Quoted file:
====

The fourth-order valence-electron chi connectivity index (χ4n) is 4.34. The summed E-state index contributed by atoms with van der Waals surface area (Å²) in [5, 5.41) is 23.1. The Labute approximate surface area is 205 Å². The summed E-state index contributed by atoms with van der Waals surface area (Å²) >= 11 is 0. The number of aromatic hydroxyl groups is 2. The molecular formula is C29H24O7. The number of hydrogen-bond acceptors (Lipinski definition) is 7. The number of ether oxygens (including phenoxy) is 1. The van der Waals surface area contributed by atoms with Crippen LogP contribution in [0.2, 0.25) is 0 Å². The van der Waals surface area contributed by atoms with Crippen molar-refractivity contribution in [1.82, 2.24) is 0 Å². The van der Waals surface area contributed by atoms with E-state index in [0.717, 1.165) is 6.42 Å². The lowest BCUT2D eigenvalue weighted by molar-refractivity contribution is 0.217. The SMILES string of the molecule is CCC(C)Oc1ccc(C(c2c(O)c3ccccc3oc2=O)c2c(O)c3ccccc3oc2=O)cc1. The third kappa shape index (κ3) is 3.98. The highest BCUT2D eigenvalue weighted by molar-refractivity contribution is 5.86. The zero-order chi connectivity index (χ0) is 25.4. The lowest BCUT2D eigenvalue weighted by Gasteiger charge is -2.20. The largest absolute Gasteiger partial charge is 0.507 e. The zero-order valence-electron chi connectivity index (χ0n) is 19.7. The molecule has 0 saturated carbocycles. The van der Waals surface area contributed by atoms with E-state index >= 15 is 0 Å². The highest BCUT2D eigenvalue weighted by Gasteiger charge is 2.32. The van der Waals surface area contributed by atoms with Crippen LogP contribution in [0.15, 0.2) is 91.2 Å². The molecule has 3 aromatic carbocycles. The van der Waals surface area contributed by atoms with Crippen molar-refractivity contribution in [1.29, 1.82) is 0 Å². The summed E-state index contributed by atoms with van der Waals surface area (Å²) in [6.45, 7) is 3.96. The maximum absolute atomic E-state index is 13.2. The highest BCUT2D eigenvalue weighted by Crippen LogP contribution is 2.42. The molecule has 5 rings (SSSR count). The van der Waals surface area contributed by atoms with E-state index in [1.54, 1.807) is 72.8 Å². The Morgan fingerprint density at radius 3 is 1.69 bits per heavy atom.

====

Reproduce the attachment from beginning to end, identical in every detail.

The fourth-order valence-electron chi connectivity index (χ4n) is 4.34. The summed E-state index contributed by atoms with van der Waals surface area (Å²) in [5, 5.41) is 23.1. The Labute approximate surface area is 205 Å². The summed E-state index contributed by atoms with van der Waals surface area (Å²) >= 11 is 0. The number of aromatic hydroxyl groups is 2. The molecular formula is C29H24O7. The number of hydrogen-bond acceptors (Lipinski definition) is 7. The number of ether oxygens (including phenoxy) is 1. The van der Waals surface area contributed by atoms with Crippen LogP contribution in [0.2, 0.25) is 0 Å². The van der Waals surface area contributed by atoms with Crippen molar-refractivity contribution in [1.82, 2.24) is 0 Å². The van der Waals surface area contributed by atoms with E-state index in [0.717, 1.165) is 6.42 Å². The lowest BCUT2D eigenvalue weighted by molar-refractivity contribution is 0.217. The SMILES string of the molecule is CCC(C)Oc1ccc(C(c2c(O)c3ccccc3oc2=O)c2c(O)c3ccccc3oc2=O)cc1. The third kappa shape index (κ3) is 3.98. The highest BCUT2D eigenvalue weighted by molar-refractivity contribution is 5.86. The zero-order chi connectivity index (χ0) is 25.4. The lowest BCUT2D eigenvalue weighted by Gasteiger charge is -2.20. The largest absolute Gasteiger partial charge is 0.507 e. The zero-order valence-electron chi connectivity index (χ0n) is 19.7. The molecule has 0 saturated carbocycles. The van der Waals surface area contributed by atoms with E-state index >= 15 is 0 Å². The highest BCUT2D eigenvalue weighted by Gasteiger charge is 2.32. The van der Waals surface area contributed by atoms with Crippen LogP contribution in [0.15, 0.2) is 91.2 Å². The molecule has 3 aromatic carbocycles. The van der Waals surface area contributed by atoms with Crippen molar-refractivity contribution in [1.29, 1.82) is 0 Å². The summed E-state index contributed by atoms with van der Waals surface area (Å²) in [6.45, 7) is 3.96. The maximum absolute atomic E-state index is 13.2. The highest BCUT2D eigenvalue weighted by Crippen LogP contribution is 2.42. The molecule has 5 rings (SSSR count). The van der Waals surface area contributed by atoms with E-state index in [1.54, 1.807) is 72.8 Å². The Morgan fingerprint density at radius 3 is 1.69 bits per heavy atom.